I can highly recommend it. Let me know if you have any other questions. Happy to help :-)

Re: Kangaroo Island Wilderness Trail

PostPosted: Fri 01 Mar, 2019 8:19 pm
by Ms_Mudd
Thanks for the reply!
Safe, peaceful and stunning- I think you have me sold on doing it with those three words!

Wow, a huge drive, impressive.
It sounds very encouraging that it wasn't super crowded, that was probably my main concern with such a well set out trail- that it would be overrun with people. I understand I will see some people, just didn't want to be tripping over everyone all of the time. So pleased to hear the campsites have plenty of room.

My September annual leave request got rejected as too many others got in before me- booooo. So I have applied for leave for two weeks from Oct 21 instead- hopefully not getting too late in the year to walk it. I just did Green Gully Track Jan 21-26 and although I coped, walking in the heat is definitely not my preference. Thinking I will cough up the funds and fly direct to Kingscote, seems a bit fiddly to get to Adelaide and do the bus and ferry thing.

Re: Kangaroo Island Wilderness Trail

PostPosted: Mon 17 Jun, 2019 9:00 pm
by Eremophila
Walked the KIWT at the end of May with 2 girlfriends, loved it. Would like to return and re-do in a different season, probably spring. Definitely a good trail to introduce walkers to multi-day trips.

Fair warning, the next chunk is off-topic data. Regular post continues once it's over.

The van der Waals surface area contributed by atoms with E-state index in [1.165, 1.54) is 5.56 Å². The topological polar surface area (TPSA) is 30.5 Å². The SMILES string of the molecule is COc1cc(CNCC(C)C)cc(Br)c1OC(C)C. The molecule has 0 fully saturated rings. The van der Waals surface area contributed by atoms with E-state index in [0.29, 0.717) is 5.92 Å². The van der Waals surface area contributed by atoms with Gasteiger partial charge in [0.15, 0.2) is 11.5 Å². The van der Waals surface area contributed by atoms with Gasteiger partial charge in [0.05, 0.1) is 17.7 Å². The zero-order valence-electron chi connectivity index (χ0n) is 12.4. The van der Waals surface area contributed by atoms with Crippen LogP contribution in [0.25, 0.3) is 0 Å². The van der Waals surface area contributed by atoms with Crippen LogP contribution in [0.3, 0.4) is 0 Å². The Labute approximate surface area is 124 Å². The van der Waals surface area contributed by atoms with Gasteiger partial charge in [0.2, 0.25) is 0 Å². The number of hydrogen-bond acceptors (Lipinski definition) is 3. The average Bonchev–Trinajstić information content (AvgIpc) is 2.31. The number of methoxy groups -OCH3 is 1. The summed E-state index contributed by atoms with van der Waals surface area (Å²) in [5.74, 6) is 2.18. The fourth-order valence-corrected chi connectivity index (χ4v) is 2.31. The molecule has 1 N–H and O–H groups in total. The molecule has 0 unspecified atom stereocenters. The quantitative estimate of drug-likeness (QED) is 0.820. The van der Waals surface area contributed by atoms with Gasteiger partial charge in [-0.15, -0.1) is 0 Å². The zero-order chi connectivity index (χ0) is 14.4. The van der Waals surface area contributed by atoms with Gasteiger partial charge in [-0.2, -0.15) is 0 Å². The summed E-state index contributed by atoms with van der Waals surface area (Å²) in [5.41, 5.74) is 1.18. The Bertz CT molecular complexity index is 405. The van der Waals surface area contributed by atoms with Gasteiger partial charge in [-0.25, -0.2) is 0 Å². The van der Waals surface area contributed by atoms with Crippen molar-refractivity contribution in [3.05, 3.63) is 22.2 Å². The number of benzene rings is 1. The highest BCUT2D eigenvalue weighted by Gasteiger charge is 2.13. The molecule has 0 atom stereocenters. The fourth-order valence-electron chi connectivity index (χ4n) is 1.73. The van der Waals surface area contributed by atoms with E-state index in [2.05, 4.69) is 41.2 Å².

Weather was good, plenty of light rain but not enough to need our waterproof pants as the wind was drying things out pretty quickly! Temps were just right for walking, coldest night I think was 7C, coldest day 12C. My 2 co-walkers were from Central Australia and the Top End and they didn't get too cold.
Days 2 and 3 were pretty windy, Day 2 is very exposed for pretty much the whole day. If the tide is too high for the beach section, you have to find your own way along the dunes.
On Day 3 after we got past Remarkable Rocks we were having trouble staying upright for a couple of hours. No complaints though - seeing the Southern Ocean at its most spectacular was a real treat. That day there was a 6.5m swell and winds of 60km/h, I suspect maybe a bit more.
The seaspray was being funnelled up over the clifftop (and over us) and there were pieces of seaweed scattered along the clifftop, I was expecting to find fish flapping around at one stage! We could see the next day's clifftop walking and the spray showering over it from a distance, breathtaking.
Campsites are pretty luxurious with running water - filtered and unfiltered taps on the sinks in the camp shelter, plus 2 handbasins at the WC's. Lights in the shelter come on at dusk until 8pm, lights in the WC's until a bit later. Lovely level sand tent pads.